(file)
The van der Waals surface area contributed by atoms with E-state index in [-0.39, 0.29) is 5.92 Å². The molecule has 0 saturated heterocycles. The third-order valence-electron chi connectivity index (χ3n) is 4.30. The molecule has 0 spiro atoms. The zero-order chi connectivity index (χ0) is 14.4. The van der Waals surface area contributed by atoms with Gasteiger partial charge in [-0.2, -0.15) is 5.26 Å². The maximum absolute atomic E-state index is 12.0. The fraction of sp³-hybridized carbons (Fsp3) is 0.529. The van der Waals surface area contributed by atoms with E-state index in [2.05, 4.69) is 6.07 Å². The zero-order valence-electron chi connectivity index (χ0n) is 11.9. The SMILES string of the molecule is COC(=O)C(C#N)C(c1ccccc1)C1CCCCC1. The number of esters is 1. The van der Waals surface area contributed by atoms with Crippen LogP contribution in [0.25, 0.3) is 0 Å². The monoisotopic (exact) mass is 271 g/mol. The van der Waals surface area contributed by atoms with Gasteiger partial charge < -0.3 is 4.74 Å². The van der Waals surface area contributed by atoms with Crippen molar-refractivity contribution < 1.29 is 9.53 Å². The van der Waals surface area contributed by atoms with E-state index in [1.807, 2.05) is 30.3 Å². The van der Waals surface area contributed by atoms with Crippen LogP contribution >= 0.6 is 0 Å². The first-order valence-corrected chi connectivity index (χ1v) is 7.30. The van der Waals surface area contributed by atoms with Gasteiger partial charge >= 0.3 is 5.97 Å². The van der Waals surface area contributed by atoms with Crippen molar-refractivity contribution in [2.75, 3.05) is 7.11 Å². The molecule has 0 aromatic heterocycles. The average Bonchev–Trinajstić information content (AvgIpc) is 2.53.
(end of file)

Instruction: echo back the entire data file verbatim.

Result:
The van der Waals surface area contributed by atoms with E-state index in [-0.39, 0.29) is 5.92 Å². The molecule has 0 saturated heterocycles. The third-order valence-electron chi connectivity index (χ3n) is 4.30. The molecule has 0 spiro atoms. The zero-order chi connectivity index (χ0) is 14.4. The van der Waals surface area contributed by atoms with Gasteiger partial charge in [-0.2, -0.15) is 5.26 Å². The maximum absolute atomic E-state index is 12.0. The fraction of sp³-hybridized carbons (Fsp3) is 0.529. The van der Waals surface area contributed by atoms with E-state index in [2.05, 4.69) is 6.07 Å². The zero-order valence-electron chi connectivity index (χ0n) is 11.9. The SMILES string of the molecule is COC(=O)C(C#N)C(c1ccccc1)C1CCCCC1. The number of esters is 1. The van der Waals surface area contributed by atoms with Crippen LogP contribution in [0.25, 0.3) is 0 Å². The monoisotopic (exact) mass is 271 g/mol. The van der Waals surface area contributed by atoms with Gasteiger partial charge < -0.3 is 4.74 Å². The van der Waals surface area contributed by atoms with Crippen molar-refractivity contribution < 1.29 is 9.53 Å². The van der Waals surface area contributed by atoms with E-state index in [1.807, 2.05) is 30.3 Å². The van der Waals surface area contributed by atoms with Crippen LogP contribution >= 0.6 is 0 Å². The first-order valence-corrected chi connectivity index (χ1v) is 7.30. The van der Waals surface area contributed by atoms with Gasteiger partial charge >= 0.3 is 5.97 Å². The van der Waals surface area contributed by atoms with Crippen molar-refractivity contribution in [2.75, 3.05) is 7.11 Å². The molecule has 0 aromatic heterocycles. The average Bonchev–Trinajstić information content (AvgIpc) is 2.53.